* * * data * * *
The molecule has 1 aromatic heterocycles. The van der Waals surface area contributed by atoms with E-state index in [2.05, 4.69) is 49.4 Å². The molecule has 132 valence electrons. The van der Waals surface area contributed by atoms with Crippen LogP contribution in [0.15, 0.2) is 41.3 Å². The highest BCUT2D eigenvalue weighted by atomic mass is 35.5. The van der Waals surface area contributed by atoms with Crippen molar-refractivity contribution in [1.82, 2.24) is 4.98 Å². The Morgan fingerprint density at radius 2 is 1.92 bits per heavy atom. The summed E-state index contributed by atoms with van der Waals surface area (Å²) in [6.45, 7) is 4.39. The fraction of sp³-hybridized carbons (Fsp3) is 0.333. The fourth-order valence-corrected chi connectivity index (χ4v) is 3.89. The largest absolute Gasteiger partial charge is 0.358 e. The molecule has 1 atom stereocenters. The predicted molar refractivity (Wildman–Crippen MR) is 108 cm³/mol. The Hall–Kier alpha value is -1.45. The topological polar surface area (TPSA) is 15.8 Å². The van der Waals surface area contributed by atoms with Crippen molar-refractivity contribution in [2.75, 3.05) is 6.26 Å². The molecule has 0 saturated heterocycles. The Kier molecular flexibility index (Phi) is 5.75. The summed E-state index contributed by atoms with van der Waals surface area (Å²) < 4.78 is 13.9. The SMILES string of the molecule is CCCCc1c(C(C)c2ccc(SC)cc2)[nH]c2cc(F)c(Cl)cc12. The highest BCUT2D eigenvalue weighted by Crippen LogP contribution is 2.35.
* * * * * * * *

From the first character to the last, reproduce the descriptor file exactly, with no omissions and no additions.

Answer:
The molecule has 1 aromatic heterocycles. The van der Waals surface area contributed by atoms with E-state index in [2.05, 4.69) is 49.4 Å². The molecule has 132 valence electrons. The van der Waals surface area contributed by atoms with Crippen LogP contribution in [0.15, 0.2) is 41.3 Å². The highest BCUT2D eigenvalue weighted by atomic mass is 35.5. The van der Waals surface area contributed by atoms with Crippen molar-refractivity contribution in [1.82, 2.24) is 4.98 Å². The Morgan fingerprint density at radius 2 is 1.92 bits per heavy atom. The summed E-state index contributed by atoms with van der Waals surface area (Å²) in [6.45, 7) is 4.39. The fraction of sp³-hybridized carbons (Fsp3) is 0.333. The fourth-order valence-corrected chi connectivity index (χ4v) is 3.89. The largest absolute Gasteiger partial charge is 0.358 e. The molecule has 1 atom stereocenters. The predicted molar refractivity (Wildman–Crippen MR) is 108 cm³/mol. The Hall–Kier alpha value is -1.45. The topological polar surface area (TPSA) is 15.8 Å². The van der Waals surface area contributed by atoms with Crippen molar-refractivity contribution in [2.75, 3.05) is 6.26 Å². The molecule has 0 saturated heterocycles. The Kier molecular flexibility index (Phi) is 5.75. The summed E-state index contributed by atoms with van der Waals surface area (Å²) < 4.78 is 13.9. The SMILES string of the molecule is CCCCc1c(C(C)c2ccc(SC)cc2)[nH]c2cc(F)c(Cl)cc12. The highest BCUT2D eigenvalue weighted by Crippen LogP contribution is 2.35.